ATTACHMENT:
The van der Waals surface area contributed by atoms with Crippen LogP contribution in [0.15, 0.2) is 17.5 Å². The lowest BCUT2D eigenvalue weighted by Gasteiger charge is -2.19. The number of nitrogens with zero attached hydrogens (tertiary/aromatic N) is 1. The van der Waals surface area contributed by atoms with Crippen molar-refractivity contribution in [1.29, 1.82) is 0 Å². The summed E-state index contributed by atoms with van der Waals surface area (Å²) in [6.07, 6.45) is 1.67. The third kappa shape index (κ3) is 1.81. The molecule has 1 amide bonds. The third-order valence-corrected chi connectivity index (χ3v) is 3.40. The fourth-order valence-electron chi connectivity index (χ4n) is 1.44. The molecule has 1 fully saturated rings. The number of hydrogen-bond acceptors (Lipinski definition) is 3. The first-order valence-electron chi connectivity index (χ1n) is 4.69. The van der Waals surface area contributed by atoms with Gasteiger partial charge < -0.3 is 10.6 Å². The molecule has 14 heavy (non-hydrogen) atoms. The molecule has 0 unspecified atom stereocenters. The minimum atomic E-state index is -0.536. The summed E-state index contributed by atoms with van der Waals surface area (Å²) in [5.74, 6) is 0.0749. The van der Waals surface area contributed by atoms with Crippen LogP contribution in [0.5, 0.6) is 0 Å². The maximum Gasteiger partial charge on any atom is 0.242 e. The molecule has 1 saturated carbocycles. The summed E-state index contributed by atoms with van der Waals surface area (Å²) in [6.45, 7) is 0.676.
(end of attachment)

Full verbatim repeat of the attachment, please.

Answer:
The van der Waals surface area contributed by atoms with Crippen LogP contribution in [0.15, 0.2) is 17.5 Å². The lowest BCUT2D eigenvalue weighted by Gasteiger charge is -2.19. The number of nitrogens with zero attached hydrogens (tertiary/aromatic N) is 1. The van der Waals surface area contributed by atoms with Crippen molar-refractivity contribution in [1.29, 1.82) is 0 Å². The summed E-state index contributed by atoms with van der Waals surface area (Å²) in [6.07, 6.45) is 1.67. The third kappa shape index (κ3) is 1.81. The molecule has 1 amide bonds. The third-order valence-corrected chi connectivity index (χ3v) is 3.40. The fourth-order valence-electron chi connectivity index (χ4n) is 1.44. The molecule has 1 fully saturated rings. The number of hydrogen-bond acceptors (Lipinski definition) is 3. The first-order valence-electron chi connectivity index (χ1n) is 4.69. The van der Waals surface area contributed by atoms with Gasteiger partial charge < -0.3 is 10.6 Å². The molecule has 14 heavy (non-hydrogen) atoms. The molecule has 0 unspecified atom stereocenters. The minimum atomic E-state index is -0.536. The summed E-state index contributed by atoms with van der Waals surface area (Å²) in [5.74, 6) is 0.0749. The van der Waals surface area contributed by atoms with Crippen LogP contribution in [0.5, 0.6) is 0 Å². The maximum Gasteiger partial charge on any atom is 0.242 e. The molecule has 1 saturated carbocycles. The summed E-state index contributed by atoms with van der Waals surface area (Å²) in [6.45, 7) is 0.676.